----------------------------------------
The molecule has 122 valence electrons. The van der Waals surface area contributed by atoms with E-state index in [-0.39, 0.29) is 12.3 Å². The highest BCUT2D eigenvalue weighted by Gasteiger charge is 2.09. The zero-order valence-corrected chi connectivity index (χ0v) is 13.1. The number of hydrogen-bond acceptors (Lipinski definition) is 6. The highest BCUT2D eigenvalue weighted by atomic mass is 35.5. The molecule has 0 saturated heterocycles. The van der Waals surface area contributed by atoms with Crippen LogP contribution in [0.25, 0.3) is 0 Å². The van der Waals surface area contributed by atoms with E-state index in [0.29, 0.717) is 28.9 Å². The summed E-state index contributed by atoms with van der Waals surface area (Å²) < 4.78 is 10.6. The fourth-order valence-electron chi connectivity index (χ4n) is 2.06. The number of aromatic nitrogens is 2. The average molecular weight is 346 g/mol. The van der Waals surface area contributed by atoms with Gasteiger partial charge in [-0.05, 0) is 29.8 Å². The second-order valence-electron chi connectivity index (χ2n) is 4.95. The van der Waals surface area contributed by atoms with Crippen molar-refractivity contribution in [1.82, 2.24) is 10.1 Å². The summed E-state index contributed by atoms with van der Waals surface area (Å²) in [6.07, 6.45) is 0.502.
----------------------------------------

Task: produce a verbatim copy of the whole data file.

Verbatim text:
The molecule has 122 valence electrons. The van der Waals surface area contributed by atoms with E-state index in [-0.39, 0.29) is 12.3 Å². The highest BCUT2D eigenvalue weighted by Gasteiger charge is 2.09. The zero-order valence-corrected chi connectivity index (χ0v) is 13.1. The number of hydrogen-bond acceptors (Lipinski definition) is 6. The highest BCUT2D eigenvalue weighted by atomic mass is 35.5. The molecule has 0 saturated heterocycles. The van der Waals surface area contributed by atoms with Crippen LogP contribution in [0.25, 0.3) is 0 Å². The van der Waals surface area contributed by atoms with E-state index in [0.29, 0.717) is 28.9 Å². The summed E-state index contributed by atoms with van der Waals surface area (Å²) < 4.78 is 10.6. The fourth-order valence-electron chi connectivity index (χ4n) is 2.06. The number of aromatic nitrogens is 2. The average molecular weight is 346 g/mol. The van der Waals surface area contributed by atoms with Gasteiger partial charge in [-0.05, 0) is 29.8 Å². The second-order valence-electron chi connectivity index (χ2n) is 4.95. The van der Waals surface area contributed by atoms with Crippen molar-refractivity contribution in [1.82, 2.24) is 10.1 Å². The summed E-state index contributed by atoms with van der Waals surface area (Å²) in [6.07, 6.45) is 0.502.